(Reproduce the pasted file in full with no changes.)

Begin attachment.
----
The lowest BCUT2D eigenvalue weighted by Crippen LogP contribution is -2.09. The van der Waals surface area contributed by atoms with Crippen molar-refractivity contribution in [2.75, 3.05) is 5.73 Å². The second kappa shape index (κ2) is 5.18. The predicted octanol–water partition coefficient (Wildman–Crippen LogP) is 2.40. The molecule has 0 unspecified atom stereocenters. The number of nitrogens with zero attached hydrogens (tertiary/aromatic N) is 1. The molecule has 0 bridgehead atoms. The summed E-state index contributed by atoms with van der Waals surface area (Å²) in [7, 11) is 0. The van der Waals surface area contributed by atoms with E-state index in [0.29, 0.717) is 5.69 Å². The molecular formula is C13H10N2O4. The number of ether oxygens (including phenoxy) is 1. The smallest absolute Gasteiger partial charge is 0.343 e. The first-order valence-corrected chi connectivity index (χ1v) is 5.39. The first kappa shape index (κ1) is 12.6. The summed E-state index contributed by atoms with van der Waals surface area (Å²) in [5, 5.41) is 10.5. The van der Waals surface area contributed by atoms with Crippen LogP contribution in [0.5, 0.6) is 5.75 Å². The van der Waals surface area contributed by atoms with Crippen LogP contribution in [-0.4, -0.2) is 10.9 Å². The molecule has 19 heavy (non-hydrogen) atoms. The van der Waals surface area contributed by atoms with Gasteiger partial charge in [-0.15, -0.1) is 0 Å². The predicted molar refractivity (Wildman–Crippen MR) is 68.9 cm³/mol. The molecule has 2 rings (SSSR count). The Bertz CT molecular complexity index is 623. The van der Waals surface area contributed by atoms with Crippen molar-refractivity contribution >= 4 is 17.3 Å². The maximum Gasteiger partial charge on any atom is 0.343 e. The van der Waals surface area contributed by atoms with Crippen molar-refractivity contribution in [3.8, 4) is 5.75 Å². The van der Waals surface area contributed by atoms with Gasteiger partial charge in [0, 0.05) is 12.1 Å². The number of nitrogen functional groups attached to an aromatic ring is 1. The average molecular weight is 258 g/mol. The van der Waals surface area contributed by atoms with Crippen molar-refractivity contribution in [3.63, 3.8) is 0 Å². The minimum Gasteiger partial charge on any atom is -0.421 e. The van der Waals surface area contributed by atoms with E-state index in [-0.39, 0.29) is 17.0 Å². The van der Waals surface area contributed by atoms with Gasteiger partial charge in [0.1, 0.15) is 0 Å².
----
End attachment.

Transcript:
The lowest BCUT2D eigenvalue weighted by Crippen LogP contribution is -2.09. The van der Waals surface area contributed by atoms with Crippen molar-refractivity contribution in [2.75, 3.05) is 5.73 Å². The second kappa shape index (κ2) is 5.18. The predicted octanol–water partition coefficient (Wildman–Crippen LogP) is 2.40. The molecule has 0 unspecified atom stereocenters. The number of nitrogens with zero attached hydrogens (tertiary/aromatic N) is 1. The molecule has 0 bridgehead atoms. The summed E-state index contributed by atoms with van der Waals surface area (Å²) in [7, 11) is 0. The van der Waals surface area contributed by atoms with E-state index in [0.29, 0.717) is 5.69 Å². The molecular formula is C13H10N2O4. The number of ether oxygens (including phenoxy) is 1. The smallest absolute Gasteiger partial charge is 0.343 e. The first-order valence-corrected chi connectivity index (χ1v) is 5.39. The first kappa shape index (κ1) is 12.6. The summed E-state index contributed by atoms with van der Waals surface area (Å²) in [5, 5.41) is 10.5. The van der Waals surface area contributed by atoms with Crippen LogP contribution in [0.5, 0.6) is 5.75 Å². The van der Waals surface area contributed by atoms with Crippen LogP contribution in [-0.4, -0.2) is 10.9 Å². The molecule has 19 heavy (non-hydrogen) atoms. The van der Waals surface area contributed by atoms with Gasteiger partial charge in [-0.15, -0.1) is 0 Å². The predicted molar refractivity (Wildman–Crippen MR) is 68.9 cm³/mol. The molecule has 2 rings (SSSR count). The Bertz CT molecular complexity index is 623. The van der Waals surface area contributed by atoms with Crippen molar-refractivity contribution >= 4 is 17.3 Å². The maximum Gasteiger partial charge on any atom is 0.343 e. The van der Waals surface area contributed by atoms with Crippen molar-refractivity contribution in [3.8, 4) is 5.75 Å². The van der Waals surface area contributed by atoms with Gasteiger partial charge in [0, 0.05) is 12.1 Å². The number of nitrogen functional groups attached to an aromatic ring is 1. The average molecular weight is 258 g/mol. The van der Waals surface area contributed by atoms with Crippen molar-refractivity contribution in [3.63, 3.8) is 0 Å². The minimum Gasteiger partial charge on any atom is -0.421 e. The van der Waals surface area contributed by atoms with E-state index in [-0.39, 0.29) is 17.0 Å². The van der Waals surface area contributed by atoms with Gasteiger partial charge in [0.1, 0.15) is 0 Å².